Psychological manipulation is an influence technique designed to change the behavior or beliefs of its target audiences through distraction, deception, and misrepresentation. One strikingly effective variant relies on the strategic deployment and exploitation of rumors, conspiracy theories, fake news, and other forms of what I call “extra-factual information”—a term that encompasses not only false or misleading information but also unverified statements and other sources of nonfactual knowledge, such as literature and “common sense”—in order to fan fears that have little or no basis in objective reality but ring viscerally true to target audiences.
U.S. President Donald Trump has shown himself to be a master practitioner of such manipulation, especially when it comes to the subject of immigration and refugee policy. Trump has systematically used distraction and the repetition of misleading information to conflate the real challenges of migration policy with false (albeit psychologically satisfying) ones, allowing him to normalize previously fringe solutions, including his well-known proposals to build a border wall with Mexico and bar Muslims’ entry to the United States. In doing so, Trump has transformed the tenor of mainstream political discourse, stymieing the ability of journalists, politicians, and members of the public to effectively debunk his claims and thereby fundamentally altering the political bargaining space.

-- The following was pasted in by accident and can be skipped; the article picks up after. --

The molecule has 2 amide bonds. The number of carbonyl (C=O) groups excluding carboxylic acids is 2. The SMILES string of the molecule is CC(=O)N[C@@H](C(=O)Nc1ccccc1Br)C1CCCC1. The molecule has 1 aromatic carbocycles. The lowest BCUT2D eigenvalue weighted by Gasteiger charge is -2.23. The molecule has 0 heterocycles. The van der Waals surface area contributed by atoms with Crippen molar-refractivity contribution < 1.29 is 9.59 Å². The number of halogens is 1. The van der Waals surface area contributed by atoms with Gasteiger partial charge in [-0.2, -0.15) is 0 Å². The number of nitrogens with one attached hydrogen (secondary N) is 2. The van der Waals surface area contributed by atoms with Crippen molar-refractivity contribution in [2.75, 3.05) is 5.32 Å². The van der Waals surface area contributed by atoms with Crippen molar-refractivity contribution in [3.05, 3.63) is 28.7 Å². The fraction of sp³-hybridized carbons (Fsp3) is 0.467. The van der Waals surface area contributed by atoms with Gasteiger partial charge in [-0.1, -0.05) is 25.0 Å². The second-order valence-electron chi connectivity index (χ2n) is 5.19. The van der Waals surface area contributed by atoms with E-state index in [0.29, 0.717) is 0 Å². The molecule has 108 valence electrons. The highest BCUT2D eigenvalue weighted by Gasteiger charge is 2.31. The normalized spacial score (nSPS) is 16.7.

Combating Trump’s skilled use of deception and extra-factual information will take more than fact-checking—although the narratives he pushes often contain lies, they are successful because they feel true to, and purport to address the real concerns of, many American voters. What those who seek to oppose Trump’s migration policies need is a compelling narrative of their own, one that takes voter concerns seriously, defining problems responsibly and offering comprehensible and attainable solutions. Unfortunately, whatever the shape and content of that narrative, the changes that Trump has brought to the United States’ public discourse and policy arena may prove more difficult to undo than they were to effect.
BRIGHT, SHINY OBJECTS
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